I might be presumptuous with this title, but I really think that SQL Server 2016 Service Pack 2 could be the last service pack. There's a new servicing model with SQL Server 2017, and it's working well. We see Cumulative Updates (CU) released every month, with a regular set of fixes. This new model, along with the comfort that more organizations are getting with CUs might mean that there won't be a SP3 for SQL Server 2016, or maybe not for 2014. We may not get final rollups in SPs for these platforms, especially as there could be security patches needed after any final SP. In that case, perhaps a series of CUs is the way to go.
We will see if I am correct over the next few years, but for now we have SQL Server 2016 Service Pack 2, released yesterday earlier this week. If you read the announcement, there are items ported forward from SQL Server 2014, which is good. I don't think I've seen this before, but I'm glad that features and functionality is being synced across branches and versions where it makes sense. It would be easy for Microsoft to ignore this and just move changes to 2017 only.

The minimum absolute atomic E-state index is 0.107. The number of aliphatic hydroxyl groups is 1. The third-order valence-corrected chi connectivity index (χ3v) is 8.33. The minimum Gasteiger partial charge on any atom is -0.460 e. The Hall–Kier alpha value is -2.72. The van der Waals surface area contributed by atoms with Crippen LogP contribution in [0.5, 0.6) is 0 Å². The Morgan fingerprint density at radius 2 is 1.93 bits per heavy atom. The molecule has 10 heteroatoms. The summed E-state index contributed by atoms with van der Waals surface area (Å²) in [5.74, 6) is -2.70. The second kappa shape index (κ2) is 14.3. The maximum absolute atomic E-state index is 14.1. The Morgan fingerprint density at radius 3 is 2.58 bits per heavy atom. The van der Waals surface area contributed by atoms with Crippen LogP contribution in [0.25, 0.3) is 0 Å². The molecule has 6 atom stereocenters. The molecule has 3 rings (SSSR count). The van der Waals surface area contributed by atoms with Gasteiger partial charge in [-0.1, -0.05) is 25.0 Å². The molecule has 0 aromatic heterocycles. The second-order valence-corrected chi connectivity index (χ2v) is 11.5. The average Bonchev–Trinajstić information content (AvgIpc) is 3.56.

There are some improvements to monitoring and metrics as well. New DMVs, new columns in existing DMVs, new options, new ways to query information, and more. Plenty of fixes, some of which are detailed in KBs and some of which are VSTS issues that tracked internally by Microsoft. Many of these are minor fixes or changes, but they will improve the way that we work with the product. We even get the sys.dm_db_log_info DMV backported from SQL Server 2017.
While I slightly bemoan the lack of service packs in the future, I am embracing the CU path for the future. However, I also applaud Microsoft for releasing some fantastic Service Packs for SQL Server 2016. SP1 gave us lots of feature parity across editions. SP2 adds lots of small DMVs and improvements that will help ensure that we can better manage our database servers. I called SQL Server 2016 one of the best ever versions, and this service pack cements how I feel.
If you're looking to upgrade, you ought to be moving to SQL Server 2017, but if you're on 2016, you might stay here for quite some time. Just be sure you apply this Service Pack and take advantage of the features from both SP1 and SP2. No one should be on RTM at this point, and no vendor ought to be limiting these patches.